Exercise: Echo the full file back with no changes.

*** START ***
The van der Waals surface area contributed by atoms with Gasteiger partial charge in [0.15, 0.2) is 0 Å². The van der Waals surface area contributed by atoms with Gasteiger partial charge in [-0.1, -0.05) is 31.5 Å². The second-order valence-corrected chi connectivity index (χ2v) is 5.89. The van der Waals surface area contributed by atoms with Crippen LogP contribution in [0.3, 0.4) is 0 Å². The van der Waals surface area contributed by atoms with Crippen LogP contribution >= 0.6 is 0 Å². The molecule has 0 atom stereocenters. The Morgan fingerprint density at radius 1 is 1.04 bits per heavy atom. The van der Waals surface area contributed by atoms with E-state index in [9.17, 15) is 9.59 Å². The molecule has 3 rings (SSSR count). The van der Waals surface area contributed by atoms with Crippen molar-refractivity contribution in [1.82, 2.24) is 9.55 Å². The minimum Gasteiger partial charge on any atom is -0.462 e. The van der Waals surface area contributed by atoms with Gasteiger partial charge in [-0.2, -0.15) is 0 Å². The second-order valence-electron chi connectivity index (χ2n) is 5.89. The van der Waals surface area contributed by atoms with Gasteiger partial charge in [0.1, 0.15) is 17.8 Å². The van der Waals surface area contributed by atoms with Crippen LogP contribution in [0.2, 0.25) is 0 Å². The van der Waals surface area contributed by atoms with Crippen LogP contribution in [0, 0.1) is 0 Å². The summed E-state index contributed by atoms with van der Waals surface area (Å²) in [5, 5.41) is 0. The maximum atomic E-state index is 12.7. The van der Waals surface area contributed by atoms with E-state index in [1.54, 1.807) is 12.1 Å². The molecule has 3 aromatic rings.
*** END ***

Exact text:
The van der Waals surface area contributed by atoms with Gasteiger partial charge in [0.15, 0.2) is 0 Å². The van der Waals surface area contributed by atoms with Gasteiger partial charge in [-0.1, -0.05) is 31.5 Å². The second-order valence-corrected chi connectivity index (χ2v) is 5.89. The van der Waals surface area contributed by atoms with Crippen LogP contribution in [0.3, 0.4) is 0 Å². The van der Waals surface area contributed by atoms with Crippen LogP contribution >= 0.6 is 0 Å². The molecule has 0 atom stereocenters. The Morgan fingerprint density at radius 1 is 1.04 bits per heavy atom. The van der Waals surface area contributed by atoms with E-state index in [9.17, 15) is 9.59 Å². The molecule has 3 rings (SSSR count). The van der Waals surface area contributed by atoms with Crippen molar-refractivity contribution in [1.82, 2.24) is 9.55 Å². The minimum Gasteiger partial charge on any atom is -0.462 e. The van der Waals surface area contributed by atoms with Gasteiger partial charge in [-0.2, -0.15) is 0 Å². The second-order valence-electron chi connectivity index (χ2n) is 5.89. The van der Waals surface area contributed by atoms with Gasteiger partial charge in [0.1, 0.15) is 17.8 Å². The van der Waals surface area contributed by atoms with Crippen LogP contribution in [0.2, 0.25) is 0 Å². The van der Waals surface area contributed by atoms with Crippen LogP contribution in [0, 0.1) is 0 Å². The summed E-state index contributed by atoms with van der Waals surface area (Å²) in [5, 5.41) is 0. The maximum atomic E-state index is 12.7. The van der Waals surface area contributed by atoms with E-state index in [1.54, 1.807) is 12.1 Å². The molecule has 3 aromatic rings.